First years 

of the Order in Malta 

1530 - 1565

By a decree dated the 23rd March 1530 the Emperor Charles V ceded the Islands of Malta and Gozo and the fortress of Tripoli, in North Africa, to the Sovereign Military Order of St John which was in search of a new home after the loss of Rhodes in December 1522, following a six months long siege by the Turks.

Grand Master Phillipe Villiers de l'Isle Adam and a great part of the Convent arrived in Malta on the 26th October 1530 and took up residence at Birgu, which now became the headquarters of a Sovereign Military Order.

After an incursion by Dragut in July 1551, the order took steps to strengthen the island's defences, by erecting two forts, St Michael and St Elmo. During the magistracy of  Claude de La Sengle (1553 - 1557) a part of the isola peninsula was surrounded by bastions, and a new town called Senglea, after the Grand Master was erected in the same place.

Grand Master Claude de La Sengle (1553 - 1557) was succeeded by the French knight Jean Parisot de La Valette. In May 1565 a Turkish armada appeared over the horizon, consisting of about 200 vessels with about 40,000 men on board. As the Grand Master had been forewarned about the Turkish plans, preparations had been made by the Order for impending siege. The knights and Maltese retreated within the fortification. The Turks laid siege to Fort St Elmo which fell into their hands on the 23rd June 1565.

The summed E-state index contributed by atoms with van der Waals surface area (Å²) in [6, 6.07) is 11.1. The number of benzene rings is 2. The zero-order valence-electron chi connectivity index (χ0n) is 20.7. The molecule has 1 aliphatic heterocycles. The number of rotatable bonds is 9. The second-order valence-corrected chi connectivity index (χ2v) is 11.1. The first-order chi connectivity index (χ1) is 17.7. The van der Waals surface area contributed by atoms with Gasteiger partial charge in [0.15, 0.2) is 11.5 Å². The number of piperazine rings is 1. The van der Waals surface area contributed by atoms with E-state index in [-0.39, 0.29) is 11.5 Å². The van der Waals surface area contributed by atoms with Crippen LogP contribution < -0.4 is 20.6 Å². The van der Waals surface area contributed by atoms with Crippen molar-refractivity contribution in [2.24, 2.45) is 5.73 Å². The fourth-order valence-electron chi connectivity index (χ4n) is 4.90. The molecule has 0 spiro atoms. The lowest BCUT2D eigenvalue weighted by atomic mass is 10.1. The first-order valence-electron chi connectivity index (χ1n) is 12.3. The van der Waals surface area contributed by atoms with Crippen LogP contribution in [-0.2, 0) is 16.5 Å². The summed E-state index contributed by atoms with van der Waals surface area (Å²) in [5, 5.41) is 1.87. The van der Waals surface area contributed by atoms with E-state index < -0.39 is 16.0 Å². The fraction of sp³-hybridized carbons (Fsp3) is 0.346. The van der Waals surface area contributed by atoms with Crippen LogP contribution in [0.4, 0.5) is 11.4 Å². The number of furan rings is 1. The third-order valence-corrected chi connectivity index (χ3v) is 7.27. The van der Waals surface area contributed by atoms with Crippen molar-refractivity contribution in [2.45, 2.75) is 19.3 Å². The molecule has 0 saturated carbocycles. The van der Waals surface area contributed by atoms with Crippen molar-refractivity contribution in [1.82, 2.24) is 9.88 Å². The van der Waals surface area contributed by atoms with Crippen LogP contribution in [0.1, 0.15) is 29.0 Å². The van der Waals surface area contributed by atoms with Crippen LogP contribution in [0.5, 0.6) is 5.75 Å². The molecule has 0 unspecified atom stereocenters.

Following the fall of Fort St Elmo, the Turks attacked Senglea and Vittoriosa several times but the two towns offered a valiant resistance to the attacks. On the 7th September 1565 the long expected relief force arrived from Sicily and the Turks immediately raised the siege and departed.

Key Dates - First Years of the Order of St John in Malta

1530 Order of the Knights of St John arrive in Malta

1535 First known date of celebration of carnival in Malta

1561 Inquisition established
1565 The Great Siege of Malta by the Ottoman Turks
1566 The Founding of Valletta